In order to meet the needs and interests of an ever-growing and discerning older consumer, longevity market professionals look to tell compelling stories that connect the “what” or “how” of their product or service with its “why.” That challenge is heightened by the ageism that permeates today’s culture.
Recently, an AARP survey found that 69% of people ages 50 and older want to see ads that represent them, and that do so accurately rather than stereotypically. And they aren’t staying quiet about it. According to Cindy Gallop, an advertising professional who in 2018 helped guide AARP in its own anti-ageism efforts, “More of us older people—or, as I like to call us, ‘experts’—are speaking about ageism in branding, marketing and advertising.”
What specifically do many marketing storytellers get wrong? And how can they do better?
According to Paul Irving, chairman of the Milken Institute’s Center for the Future of Aging, “Communicators too often simplify stories that justify nuance. Aging is neither all tragedy nor all joy. Health risks are real and at some point inevitable; financial challenges confront a significant number of older adults…. but our later years can also offer great purpose and meaning.”
Nevertheless, some ad campaigns mistakenly rely on stereotypes and intergenerational conflict to promote their messages—one of which, aimed at Millennials, experienced a wave of negative feedback from aging and longevity experts.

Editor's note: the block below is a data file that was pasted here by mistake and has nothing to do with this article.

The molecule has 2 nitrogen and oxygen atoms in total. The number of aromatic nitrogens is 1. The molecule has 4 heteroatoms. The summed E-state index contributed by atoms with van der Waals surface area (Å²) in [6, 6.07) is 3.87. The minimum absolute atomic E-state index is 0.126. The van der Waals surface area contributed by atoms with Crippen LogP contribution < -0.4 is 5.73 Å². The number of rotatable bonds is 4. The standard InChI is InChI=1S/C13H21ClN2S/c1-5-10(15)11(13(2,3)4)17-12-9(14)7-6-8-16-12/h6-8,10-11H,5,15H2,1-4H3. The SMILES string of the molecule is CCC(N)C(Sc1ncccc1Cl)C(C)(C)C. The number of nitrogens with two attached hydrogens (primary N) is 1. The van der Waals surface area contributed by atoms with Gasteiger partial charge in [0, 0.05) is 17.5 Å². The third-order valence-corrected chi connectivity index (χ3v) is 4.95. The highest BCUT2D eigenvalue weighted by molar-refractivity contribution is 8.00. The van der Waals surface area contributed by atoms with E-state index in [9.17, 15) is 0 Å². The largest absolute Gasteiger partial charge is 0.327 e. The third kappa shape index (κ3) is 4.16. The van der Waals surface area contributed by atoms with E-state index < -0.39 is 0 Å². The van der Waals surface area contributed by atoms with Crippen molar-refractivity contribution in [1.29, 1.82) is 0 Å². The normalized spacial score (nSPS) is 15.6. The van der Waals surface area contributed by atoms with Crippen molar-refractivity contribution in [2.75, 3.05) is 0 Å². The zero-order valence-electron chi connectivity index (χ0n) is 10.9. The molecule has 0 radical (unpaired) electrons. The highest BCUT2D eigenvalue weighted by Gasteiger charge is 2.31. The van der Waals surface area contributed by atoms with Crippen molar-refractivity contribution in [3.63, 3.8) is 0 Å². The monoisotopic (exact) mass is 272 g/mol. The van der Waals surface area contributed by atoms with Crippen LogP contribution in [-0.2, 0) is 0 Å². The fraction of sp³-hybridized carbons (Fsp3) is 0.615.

“Today’s older adults are generally healthier and more vibrant than those of generations past,” Irving adds. “They’re working, building entrepreneurial ventures, creating, consuming, and serving the greater good through volunteering and public service. They’re caring for grandchildren, building new relationships, traveling and returning to school. They’re as human as they ever were, and as we all are. And, like all people, they must not be trivialized; they deserve to be treated with dignity and respect.”
Gallop sees a more practical reason for getting the story right about older people’s needs, strengths and goals: “We’re the ones with the money to spend on the goods and services you’re selling, and we won’t do that unless you speak to us in a way that is truly empathetic, relevant and aspirationally reflective of how we see ourselves.”
Knowing how to avoid the ageism traps that can lurk within stories can help you better market your longevity product or service to older consumers. The most important tip to make that happen: Involve older people in your campaign.
“Frankly, young product developers and marketers are often asked to develop messages for and about older customers and clients,” says Irving. “That underscores the importance of age diversity and inclusion. If they had an older colleague on the team and in the room, they’d more likely get it right.”
He further advises, “Communicators should test messages with older focus groups. They should speak with experts in the field and those who have been successful in recruiting and retaining experienced talent and in marketing to mature consumers. They should follow the literature and the research and use common sense.”
Gallop goes even further: “Hire and promote older people to create, approve, produce and direct the messaging… We have to have older people at every step of the creation, production and distribution pipeline, to ensure truly non-ageist messaging makes it through to the marketplace, because that’s how fundamentally and systemically ageist our industry is.”
Process is one thing; content is another. Here are storytelling strategies that can help you frame effective, age-positive content:
Impactful, ageism-free storytelling is indeed possible. Consider this ad for the Amazon Echo and this one from the French company Bouygues Telecom. These products are effectively promoted without either demeaning older adults or relying on intergenerational conflict. They appeal not only to the older adults, but also to consumers of younger ages.
When it comes to sustainable longevity marketing, that should be the goal.